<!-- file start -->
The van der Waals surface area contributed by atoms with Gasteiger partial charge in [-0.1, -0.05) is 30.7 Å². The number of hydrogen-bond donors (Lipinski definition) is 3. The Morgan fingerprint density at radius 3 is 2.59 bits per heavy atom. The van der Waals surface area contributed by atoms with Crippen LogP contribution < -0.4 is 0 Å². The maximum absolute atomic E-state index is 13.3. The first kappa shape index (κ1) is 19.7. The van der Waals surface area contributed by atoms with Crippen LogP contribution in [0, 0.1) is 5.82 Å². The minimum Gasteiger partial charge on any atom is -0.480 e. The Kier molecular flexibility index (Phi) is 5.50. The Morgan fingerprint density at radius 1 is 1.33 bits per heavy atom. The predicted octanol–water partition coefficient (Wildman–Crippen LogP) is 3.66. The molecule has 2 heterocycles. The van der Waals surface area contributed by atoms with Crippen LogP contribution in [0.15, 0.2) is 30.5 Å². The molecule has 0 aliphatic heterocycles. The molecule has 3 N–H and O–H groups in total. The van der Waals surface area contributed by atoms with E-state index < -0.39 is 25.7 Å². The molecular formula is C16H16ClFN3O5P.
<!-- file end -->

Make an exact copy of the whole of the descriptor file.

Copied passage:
The van der Waals surface area contributed by atoms with Gasteiger partial charge in [-0.1, -0.05) is 30.7 Å². The number of hydrogen-bond donors (Lipinski definition) is 3. The Morgan fingerprint density at radius 3 is 2.59 bits per heavy atom. The van der Waals surface area contributed by atoms with Crippen LogP contribution < -0.4 is 0 Å². The maximum absolute atomic E-state index is 13.3. The first kappa shape index (κ1) is 19.7. The van der Waals surface area contributed by atoms with Crippen LogP contribution in [0, 0.1) is 5.82 Å². The minimum Gasteiger partial charge on any atom is -0.480 e. The Kier molecular flexibility index (Phi) is 5.50. The Morgan fingerprint density at radius 1 is 1.33 bits per heavy atom. The predicted octanol–water partition coefficient (Wildman–Crippen LogP) is 3.66. The molecule has 2 heterocycles. The van der Waals surface area contributed by atoms with Crippen LogP contribution in [0.15, 0.2) is 30.5 Å². The molecule has 0 aliphatic heterocycles. The molecule has 3 N–H and O–H groups in total. The van der Waals surface area contributed by atoms with E-state index < -0.39 is 25.7 Å². The molecular formula is C16H16ClFN3O5P.